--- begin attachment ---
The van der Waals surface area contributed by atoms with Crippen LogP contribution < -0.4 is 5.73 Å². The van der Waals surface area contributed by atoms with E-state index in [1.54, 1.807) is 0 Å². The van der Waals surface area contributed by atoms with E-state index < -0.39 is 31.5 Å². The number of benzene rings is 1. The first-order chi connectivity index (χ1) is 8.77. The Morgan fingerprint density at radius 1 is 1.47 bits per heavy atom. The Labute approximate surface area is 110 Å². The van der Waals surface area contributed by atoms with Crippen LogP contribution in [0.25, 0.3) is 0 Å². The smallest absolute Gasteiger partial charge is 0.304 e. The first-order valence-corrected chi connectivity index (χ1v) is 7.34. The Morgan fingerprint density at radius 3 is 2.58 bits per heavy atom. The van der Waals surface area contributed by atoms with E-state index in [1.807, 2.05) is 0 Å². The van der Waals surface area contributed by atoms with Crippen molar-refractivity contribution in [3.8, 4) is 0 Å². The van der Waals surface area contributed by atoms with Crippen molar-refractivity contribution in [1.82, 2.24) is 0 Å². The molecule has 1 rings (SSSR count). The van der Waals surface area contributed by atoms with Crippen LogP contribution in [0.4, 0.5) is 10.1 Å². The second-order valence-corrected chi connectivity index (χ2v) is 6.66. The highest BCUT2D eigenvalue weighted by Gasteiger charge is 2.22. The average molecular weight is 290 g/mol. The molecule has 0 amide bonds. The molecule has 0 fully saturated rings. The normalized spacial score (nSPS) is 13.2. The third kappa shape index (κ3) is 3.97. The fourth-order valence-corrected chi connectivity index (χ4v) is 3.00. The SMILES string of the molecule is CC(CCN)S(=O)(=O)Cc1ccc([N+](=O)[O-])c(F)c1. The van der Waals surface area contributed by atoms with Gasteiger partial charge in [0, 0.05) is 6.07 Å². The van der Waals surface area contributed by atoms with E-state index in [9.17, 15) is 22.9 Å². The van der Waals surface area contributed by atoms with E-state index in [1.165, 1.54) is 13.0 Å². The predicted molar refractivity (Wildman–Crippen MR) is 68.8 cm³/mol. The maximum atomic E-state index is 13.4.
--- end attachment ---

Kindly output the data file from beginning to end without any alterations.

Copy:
The van der Waals surface area contributed by atoms with Crippen LogP contribution < -0.4 is 5.73 Å². The van der Waals surface area contributed by atoms with E-state index in [1.54, 1.807) is 0 Å². The van der Waals surface area contributed by atoms with E-state index < -0.39 is 31.5 Å². The number of benzene rings is 1. The first-order chi connectivity index (χ1) is 8.77. The Morgan fingerprint density at radius 1 is 1.47 bits per heavy atom. The Labute approximate surface area is 110 Å². The van der Waals surface area contributed by atoms with Crippen LogP contribution in [0.25, 0.3) is 0 Å². The smallest absolute Gasteiger partial charge is 0.304 e. The first-order valence-corrected chi connectivity index (χ1v) is 7.34. The Morgan fingerprint density at radius 3 is 2.58 bits per heavy atom. The van der Waals surface area contributed by atoms with E-state index in [1.807, 2.05) is 0 Å². The van der Waals surface area contributed by atoms with Crippen molar-refractivity contribution in [3.8, 4) is 0 Å². The van der Waals surface area contributed by atoms with Crippen molar-refractivity contribution in [1.82, 2.24) is 0 Å². The molecule has 1 rings (SSSR count). The van der Waals surface area contributed by atoms with Crippen LogP contribution in [0.4, 0.5) is 10.1 Å². The second-order valence-corrected chi connectivity index (χ2v) is 6.66. The highest BCUT2D eigenvalue weighted by Gasteiger charge is 2.22. The average molecular weight is 290 g/mol. The molecule has 0 amide bonds. The molecule has 0 fully saturated rings. The normalized spacial score (nSPS) is 13.2. The third kappa shape index (κ3) is 3.97. The fourth-order valence-corrected chi connectivity index (χ4v) is 3.00. The SMILES string of the molecule is CC(CCN)S(=O)(=O)Cc1ccc([N+](=O)[O-])c(F)c1. The van der Waals surface area contributed by atoms with Gasteiger partial charge in [0, 0.05) is 6.07 Å². The van der Waals surface area contributed by atoms with E-state index in [9.17, 15) is 22.9 Å². The van der Waals surface area contributed by atoms with E-state index in [1.165, 1.54) is 13.0 Å². The predicted molar refractivity (Wildman–Crippen MR) is 68.8 cm³/mol. The maximum atomic E-state index is 13.4.